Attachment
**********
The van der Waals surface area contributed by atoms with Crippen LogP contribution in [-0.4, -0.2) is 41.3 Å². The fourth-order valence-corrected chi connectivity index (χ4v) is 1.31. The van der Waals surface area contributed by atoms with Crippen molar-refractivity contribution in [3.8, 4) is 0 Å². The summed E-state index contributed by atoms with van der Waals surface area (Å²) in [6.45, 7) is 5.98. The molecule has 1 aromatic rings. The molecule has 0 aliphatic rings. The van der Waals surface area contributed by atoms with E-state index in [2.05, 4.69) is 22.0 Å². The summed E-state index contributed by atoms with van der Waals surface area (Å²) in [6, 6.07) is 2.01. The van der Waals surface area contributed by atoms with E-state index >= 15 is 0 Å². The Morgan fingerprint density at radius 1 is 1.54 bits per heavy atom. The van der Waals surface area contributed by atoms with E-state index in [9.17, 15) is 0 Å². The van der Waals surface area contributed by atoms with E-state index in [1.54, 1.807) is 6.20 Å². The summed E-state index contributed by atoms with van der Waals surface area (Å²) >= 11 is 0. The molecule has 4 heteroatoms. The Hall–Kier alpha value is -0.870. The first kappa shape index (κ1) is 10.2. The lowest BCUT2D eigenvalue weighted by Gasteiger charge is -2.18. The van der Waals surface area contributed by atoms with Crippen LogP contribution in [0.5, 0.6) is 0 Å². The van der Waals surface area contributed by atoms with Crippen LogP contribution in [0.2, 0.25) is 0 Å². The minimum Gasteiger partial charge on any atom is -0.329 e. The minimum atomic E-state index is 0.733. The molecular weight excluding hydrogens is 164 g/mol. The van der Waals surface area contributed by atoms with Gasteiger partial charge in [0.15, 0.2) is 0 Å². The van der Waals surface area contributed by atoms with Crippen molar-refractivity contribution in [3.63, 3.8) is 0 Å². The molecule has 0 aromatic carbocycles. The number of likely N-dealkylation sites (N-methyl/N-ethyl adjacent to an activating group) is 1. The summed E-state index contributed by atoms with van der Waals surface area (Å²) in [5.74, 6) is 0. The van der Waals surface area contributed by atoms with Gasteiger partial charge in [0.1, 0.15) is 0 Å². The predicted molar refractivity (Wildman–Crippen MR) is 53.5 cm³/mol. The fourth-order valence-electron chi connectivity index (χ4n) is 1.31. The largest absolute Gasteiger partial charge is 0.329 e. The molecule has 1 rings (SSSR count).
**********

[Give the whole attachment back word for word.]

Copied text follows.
The van der Waals surface area contributed by atoms with Crippen LogP contribution in [-0.4, -0.2) is 41.3 Å². The fourth-order valence-corrected chi connectivity index (χ4v) is 1.31. The van der Waals surface area contributed by atoms with Crippen molar-refractivity contribution in [3.8, 4) is 0 Å². The summed E-state index contributed by atoms with van der Waals surface area (Å²) in [6.45, 7) is 5.98. The molecule has 1 aromatic rings. The molecule has 0 aliphatic rings. The van der Waals surface area contributed by atoms with E-state index in [2.05, 4.69) is 22.0 Å². The summed E-state index contributed by atoms with van der Waals surface area (Å²) in [6, 6.07) is 2.01. The van der Waals surface area contributed by atoms with E-state index >= 15 is 0 Å². The Morgan fingerprint density at radius 1 is 1.54 bits per heavy atom. The van der Waals surface area contributed by atoms with E-state index in [9.17, 15) is 0 Å². The van der Waals surface area contributed by atoms with E-state index in [1.54, 1.807) is 6.20 Å². The summed E-state index contributed by atoms with van der Waals surface area (Å²) >= 11 is 0. The molecule has 4 heteroatoms. The Hall–Kier alpha value is -0.870. The first kappa shape index (κ1) is 10.2. The lowest BCUT2D eigenvalue weighted by Gasteiger charge is -2.18. The van der Waals surface area contributed by atoms with Crippen LogP contribution in [0.5, 0.6) is 0 Å². The van der Waals surface area contributed by atoms with Crippen LogP contribution in [0.2, 0.25) is 0 Å². The minimum Gasteiger partial charge on any atom is -0.329 e. The minimum atomic E-state index is 0.733. The molecular weight excluding hydrogens is 164 g/mol. The van der Waals surface area contributed by atoms with Gasteiger partial charge in [0.15, 0.2) is 0 Å². The van der Waals surface area contributed by atoms with Crippen molar-refractivity contribution in [3.63, 3.8) is 0 Å². The molecule has 0 aromatic carbocycles. The number of likely N-dealkylation sites (N-methyl/N-ethyl adjacent to an activating group) is 1. The summed E-state index contributed by atoms with van der Waals surface area (Å²) in [5.74, 6) is 0. The van der Waals surface area contributed by atoms with Gasteiger partial charge in [0.1, 0.15) is 0 Å². The predicted molar refractivity (Wildman–Crippen MR) is 53.5 cm³/mol. The fourth-order valence-electron chi connectivity index (χ4n) is 1.31. The largest absolute Gasteiger partial charge is 0.329 e. The molecule has 1 rings (SSSR count).